2. Yes, it is better to give than to receive, but you cannot give what you have not received. I say this because I’ve realized how slow I can be to receive from the Lord at times. I’m also slow to receive the compliments of others. Now, I know we shouldn’t live by the praises of man, but one also should not live in the mentality that “I am a lowly worm, undeserving of praise” –– especially if you are a child of God. He didn’t die on the cross and come back from the grave for us to become doormats. There is the place to die to soulish desires and lay down one’s life, but I must never lose sight of how God sees me and gives me favour. Before you say that God doesn’t love you or think about you, let me remind you that He looks at what we will become, not what we are –– He looks past the failures and the dark places of our hearts. Do we need to deal with those things? Absolutely, but we cannot keep our focus on them –– you become what you behold. I don’t know about you, but I’d rather see myself from His perspective than from my own… and I don’t want to miss out on what He thinks of me.
    So how does this apply in the daily mix of things? First of all, I want to hear His whispered words in my ear of who I am and how He feels about me. I want to always be aware of it, no matter what is going on around me or what others think about me. Any words spoken by others that reflect His thoughts are an added bonus. Second, I want that to spill out into my life. I want to speak the same life into others that my heavenly Father has spoken to me. Words of affirmation, encouragement, and an attitude of grace. I want to learn to see others the way Father does.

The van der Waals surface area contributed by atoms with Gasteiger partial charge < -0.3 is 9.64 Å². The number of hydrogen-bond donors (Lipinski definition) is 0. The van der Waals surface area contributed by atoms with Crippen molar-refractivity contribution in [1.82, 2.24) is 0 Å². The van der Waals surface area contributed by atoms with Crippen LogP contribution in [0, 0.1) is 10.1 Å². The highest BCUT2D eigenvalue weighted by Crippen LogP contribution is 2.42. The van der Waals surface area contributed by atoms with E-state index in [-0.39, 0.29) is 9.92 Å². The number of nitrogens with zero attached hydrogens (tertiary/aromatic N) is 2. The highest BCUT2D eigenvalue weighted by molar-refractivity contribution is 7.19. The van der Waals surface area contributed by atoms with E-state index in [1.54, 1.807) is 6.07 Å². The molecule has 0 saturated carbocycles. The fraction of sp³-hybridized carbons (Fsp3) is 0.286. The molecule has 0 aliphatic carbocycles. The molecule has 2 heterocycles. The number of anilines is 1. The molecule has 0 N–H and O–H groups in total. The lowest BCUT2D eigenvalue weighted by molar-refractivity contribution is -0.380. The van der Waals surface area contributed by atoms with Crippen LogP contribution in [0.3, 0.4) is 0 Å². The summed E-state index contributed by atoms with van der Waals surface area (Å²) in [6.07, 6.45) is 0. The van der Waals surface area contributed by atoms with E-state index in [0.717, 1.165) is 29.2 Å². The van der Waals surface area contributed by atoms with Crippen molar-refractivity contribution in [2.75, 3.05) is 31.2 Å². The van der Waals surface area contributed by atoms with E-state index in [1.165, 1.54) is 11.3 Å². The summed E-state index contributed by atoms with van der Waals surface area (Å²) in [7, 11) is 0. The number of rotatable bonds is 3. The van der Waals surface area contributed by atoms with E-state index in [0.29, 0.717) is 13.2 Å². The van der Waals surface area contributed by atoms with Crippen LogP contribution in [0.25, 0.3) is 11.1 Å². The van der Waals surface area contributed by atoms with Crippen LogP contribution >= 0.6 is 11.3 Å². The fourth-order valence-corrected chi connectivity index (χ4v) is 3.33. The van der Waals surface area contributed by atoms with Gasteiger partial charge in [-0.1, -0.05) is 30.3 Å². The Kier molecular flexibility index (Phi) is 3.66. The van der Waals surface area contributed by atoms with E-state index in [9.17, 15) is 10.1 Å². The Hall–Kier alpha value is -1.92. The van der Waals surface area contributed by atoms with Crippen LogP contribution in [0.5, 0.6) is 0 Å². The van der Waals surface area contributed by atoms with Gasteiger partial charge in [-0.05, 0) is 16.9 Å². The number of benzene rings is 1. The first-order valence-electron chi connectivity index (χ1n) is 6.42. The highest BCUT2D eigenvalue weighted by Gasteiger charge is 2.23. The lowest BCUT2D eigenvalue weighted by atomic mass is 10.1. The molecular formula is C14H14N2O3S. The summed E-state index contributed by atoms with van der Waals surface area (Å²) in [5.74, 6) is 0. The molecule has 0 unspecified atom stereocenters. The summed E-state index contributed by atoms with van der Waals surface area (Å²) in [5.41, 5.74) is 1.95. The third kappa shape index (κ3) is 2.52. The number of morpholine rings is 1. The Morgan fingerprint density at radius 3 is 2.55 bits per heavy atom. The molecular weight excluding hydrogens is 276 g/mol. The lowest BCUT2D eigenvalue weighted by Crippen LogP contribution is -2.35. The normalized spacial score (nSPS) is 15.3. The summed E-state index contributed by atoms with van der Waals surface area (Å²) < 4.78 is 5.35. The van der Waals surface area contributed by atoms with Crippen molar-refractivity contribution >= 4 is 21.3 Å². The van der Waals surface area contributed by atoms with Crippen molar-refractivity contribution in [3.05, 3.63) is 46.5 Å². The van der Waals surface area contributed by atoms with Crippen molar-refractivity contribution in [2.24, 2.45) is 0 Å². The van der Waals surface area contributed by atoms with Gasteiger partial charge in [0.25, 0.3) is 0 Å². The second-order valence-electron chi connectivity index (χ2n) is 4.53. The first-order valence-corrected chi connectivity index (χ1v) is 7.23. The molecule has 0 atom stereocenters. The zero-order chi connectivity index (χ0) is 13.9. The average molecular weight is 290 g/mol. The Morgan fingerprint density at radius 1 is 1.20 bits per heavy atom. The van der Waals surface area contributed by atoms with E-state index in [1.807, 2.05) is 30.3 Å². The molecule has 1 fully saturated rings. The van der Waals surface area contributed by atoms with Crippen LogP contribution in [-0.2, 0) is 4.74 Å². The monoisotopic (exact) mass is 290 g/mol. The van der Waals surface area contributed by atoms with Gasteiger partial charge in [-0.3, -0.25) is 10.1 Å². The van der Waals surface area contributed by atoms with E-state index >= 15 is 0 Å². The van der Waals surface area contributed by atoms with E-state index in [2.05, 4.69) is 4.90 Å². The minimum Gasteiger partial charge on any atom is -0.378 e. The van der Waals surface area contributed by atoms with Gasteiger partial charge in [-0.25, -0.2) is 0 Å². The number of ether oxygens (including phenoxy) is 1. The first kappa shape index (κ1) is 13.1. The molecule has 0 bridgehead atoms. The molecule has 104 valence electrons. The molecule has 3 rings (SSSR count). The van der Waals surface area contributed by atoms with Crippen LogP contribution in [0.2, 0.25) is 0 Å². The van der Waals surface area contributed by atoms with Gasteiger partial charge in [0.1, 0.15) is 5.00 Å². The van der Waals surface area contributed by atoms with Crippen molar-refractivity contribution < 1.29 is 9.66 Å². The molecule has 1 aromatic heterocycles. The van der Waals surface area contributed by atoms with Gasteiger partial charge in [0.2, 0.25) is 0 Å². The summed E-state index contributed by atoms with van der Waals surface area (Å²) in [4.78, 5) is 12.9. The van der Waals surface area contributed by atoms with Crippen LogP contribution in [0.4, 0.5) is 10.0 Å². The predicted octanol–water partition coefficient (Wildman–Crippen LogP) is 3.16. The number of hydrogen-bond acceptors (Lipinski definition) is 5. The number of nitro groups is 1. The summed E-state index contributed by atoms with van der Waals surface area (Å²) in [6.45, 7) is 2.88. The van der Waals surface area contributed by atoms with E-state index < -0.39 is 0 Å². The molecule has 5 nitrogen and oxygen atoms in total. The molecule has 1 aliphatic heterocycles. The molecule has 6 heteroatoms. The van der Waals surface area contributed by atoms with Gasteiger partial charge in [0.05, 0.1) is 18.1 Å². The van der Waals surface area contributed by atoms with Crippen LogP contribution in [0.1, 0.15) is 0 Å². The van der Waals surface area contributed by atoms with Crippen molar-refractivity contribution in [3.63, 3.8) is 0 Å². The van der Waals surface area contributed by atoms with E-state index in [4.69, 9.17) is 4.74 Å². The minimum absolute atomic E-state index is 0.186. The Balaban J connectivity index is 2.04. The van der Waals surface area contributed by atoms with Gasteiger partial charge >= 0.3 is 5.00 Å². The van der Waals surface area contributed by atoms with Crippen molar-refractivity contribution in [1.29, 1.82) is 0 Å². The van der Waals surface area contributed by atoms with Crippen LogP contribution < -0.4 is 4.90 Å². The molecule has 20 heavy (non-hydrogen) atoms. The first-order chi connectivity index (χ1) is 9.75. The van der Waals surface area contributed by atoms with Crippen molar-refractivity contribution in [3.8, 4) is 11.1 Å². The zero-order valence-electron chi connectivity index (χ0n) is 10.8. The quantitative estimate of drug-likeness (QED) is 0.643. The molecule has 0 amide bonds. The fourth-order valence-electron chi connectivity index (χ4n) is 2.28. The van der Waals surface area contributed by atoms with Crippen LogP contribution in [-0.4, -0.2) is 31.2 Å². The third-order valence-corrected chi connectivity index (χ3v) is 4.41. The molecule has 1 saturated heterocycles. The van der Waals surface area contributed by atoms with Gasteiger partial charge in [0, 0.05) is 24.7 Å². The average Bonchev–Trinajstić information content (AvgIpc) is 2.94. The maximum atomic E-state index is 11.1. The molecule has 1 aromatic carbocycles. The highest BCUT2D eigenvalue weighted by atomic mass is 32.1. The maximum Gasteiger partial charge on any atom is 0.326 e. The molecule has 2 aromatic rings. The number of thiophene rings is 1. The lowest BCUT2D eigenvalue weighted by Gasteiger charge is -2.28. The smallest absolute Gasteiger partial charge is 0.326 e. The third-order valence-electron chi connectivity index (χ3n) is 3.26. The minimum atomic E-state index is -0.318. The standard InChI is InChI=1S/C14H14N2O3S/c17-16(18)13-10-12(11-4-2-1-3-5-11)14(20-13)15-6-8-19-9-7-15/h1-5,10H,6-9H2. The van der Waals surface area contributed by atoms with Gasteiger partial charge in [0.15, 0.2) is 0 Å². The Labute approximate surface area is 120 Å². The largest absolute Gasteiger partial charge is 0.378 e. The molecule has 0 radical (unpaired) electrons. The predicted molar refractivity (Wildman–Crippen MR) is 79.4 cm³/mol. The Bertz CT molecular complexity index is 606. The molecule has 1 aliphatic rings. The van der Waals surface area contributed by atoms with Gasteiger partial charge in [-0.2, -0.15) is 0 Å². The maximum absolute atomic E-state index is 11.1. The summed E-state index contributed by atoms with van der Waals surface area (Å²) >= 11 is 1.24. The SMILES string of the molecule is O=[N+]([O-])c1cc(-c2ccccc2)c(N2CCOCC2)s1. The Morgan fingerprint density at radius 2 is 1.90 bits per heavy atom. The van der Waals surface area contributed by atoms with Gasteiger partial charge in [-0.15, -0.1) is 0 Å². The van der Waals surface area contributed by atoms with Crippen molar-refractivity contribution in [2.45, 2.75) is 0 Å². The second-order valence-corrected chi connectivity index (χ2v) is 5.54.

Tuesday, June 19, 2012


Sometimes I like to quote passages from books and write comments on them, as you all well know. However, on rare occasions, I pick up a book, and the entire book is noteworthy. This is the case with Don Nori's "Secrets of the Most Holy Place: Discovering the Wonders of Christ Within." There was an entire chapter I was sorely tempted to quote, but a paragraph or two will suffice:

"Why is it that when doctors study a specified medical area they are called specialists, but when Christians give themselves to a specialized area they are called unbalanced? Doctors must rely on their relationships with other doctors whose specializations are different from their own, thereby having experts in areas they know little or nothing about. Specialists in the medical profession build relationships with other doctors whose opinions they not only trust, but rely upon. This is normal and expected practice. A doctor who tries to be individually thorough in his understanding of the intricate workings of the entire human body is ironically considered ineffective. He dismisses himself from the treasure of information and technique available to those who accept their own personal and professional limitations. The day of the general practitioner is quickly coming to an end.
The day of the church system's one-man-show is too." (pg. 115-116)

Definitely a thought worth chewing on...

Friday, June 08, 2012

Christ in Me

These two pieces go together:

Christ in me, the hope of glory.
The One who designed, formed, and owns every inch of the universe -
Creator dwells inside of me.
His heart pumps blood through my veins.
He sees what I see, feels what I feel, tastes what I taste.
His power is not diminished by the vessel in which He chooses to reside.
His breath - the same that brought life into Adam and Eve,
The same that whispers across the land, bringing life from nothingness -
This breath is His breath - That which comes from my lungs
Is heavenly breath.
Anything is possible with Him inside of me.
I look forward to the day when setting foot on desolate places
Introduces life - roses in the desert, rivers in the dry places.
Let me never be unaware of this Being inside of me.


What thought do I cling to during times that seem hopeless?
Christ within, the hope of glory…
Hell will tremble at the sound of my battlecry.